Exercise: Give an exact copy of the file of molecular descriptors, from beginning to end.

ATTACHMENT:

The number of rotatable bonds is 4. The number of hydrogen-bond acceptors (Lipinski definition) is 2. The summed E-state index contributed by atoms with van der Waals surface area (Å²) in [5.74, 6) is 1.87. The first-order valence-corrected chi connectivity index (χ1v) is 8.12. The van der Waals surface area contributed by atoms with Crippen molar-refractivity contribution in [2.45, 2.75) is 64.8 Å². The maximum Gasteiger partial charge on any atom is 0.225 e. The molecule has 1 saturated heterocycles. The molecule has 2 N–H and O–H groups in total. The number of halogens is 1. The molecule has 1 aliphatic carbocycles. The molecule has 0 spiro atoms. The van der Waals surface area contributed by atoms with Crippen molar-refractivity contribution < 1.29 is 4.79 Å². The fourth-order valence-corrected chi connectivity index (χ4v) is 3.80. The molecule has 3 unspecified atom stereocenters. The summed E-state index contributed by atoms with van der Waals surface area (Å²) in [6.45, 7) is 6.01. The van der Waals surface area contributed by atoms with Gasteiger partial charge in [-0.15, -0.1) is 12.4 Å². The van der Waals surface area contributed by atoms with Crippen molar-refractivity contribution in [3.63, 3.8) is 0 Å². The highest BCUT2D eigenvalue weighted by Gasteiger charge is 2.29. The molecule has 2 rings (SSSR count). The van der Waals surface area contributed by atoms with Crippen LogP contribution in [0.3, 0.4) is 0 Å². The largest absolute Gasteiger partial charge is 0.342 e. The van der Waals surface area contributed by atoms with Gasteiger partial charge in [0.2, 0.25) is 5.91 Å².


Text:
The number of rotatable bonds is 4. The number of hydrogen-bond acceptors (Lipinski definition) is 2. The summed E-state index contributed by atoms with van der Waals surface area (Å²) in [5.74, 6) is 1.87. The first-order valence-corrected chi connectivity index (χ1v) is 8.12. The van der Waals surface area contributed by atoms with Crippen molar-refractivity contribution in [2.45, 2.75) is 64.8 Å². The maximum Gasteiger partial charge on any atom is 0.225 e. The molecule has 1 saturated heterocycles. The molecule has 2 N–H and O–H groups in total. The number of halogens is 1. The molecule has 1 aliphatic carbocycles. The molecule has 0 spiro atoms. The van der Waals surface area contributed by atoms with Crippen molar-refractivity contribution < 1.29 is 4.79 Å². The fourth-order valence-corrected chi connectivity index (χ4v) is 3.80. The molecule has 3 unspecified atom stereocenters. The summed E-state index contributed by atoms with van der Waals surface area (Å²) in [6.45, 7) is 6.01. The van der Waals surface area contributed by atoms with Gasteiger partial charge in [-0.15, -0.1) is 12.4 Å². The van der Waals surface area contributed by atoms with Crippen molar-refractivity contribution in [3.63, 3.8) is 0 Å². The highest BCUT2D eigenvalue weighted by Gasteiger charge is 2.29. The molecule has 2 rings (SSSR count). The van der Waals surface area contributed by atoms with Crippen LogP contribution in [0.3, 0.4) is 0 Å². The largest absolute Gasteiger partial charge is 0.342 e. The van der Waals surface area contributed by atoms with Gasteiger partial charge in [0.2, 0.25) is 5.91 Å².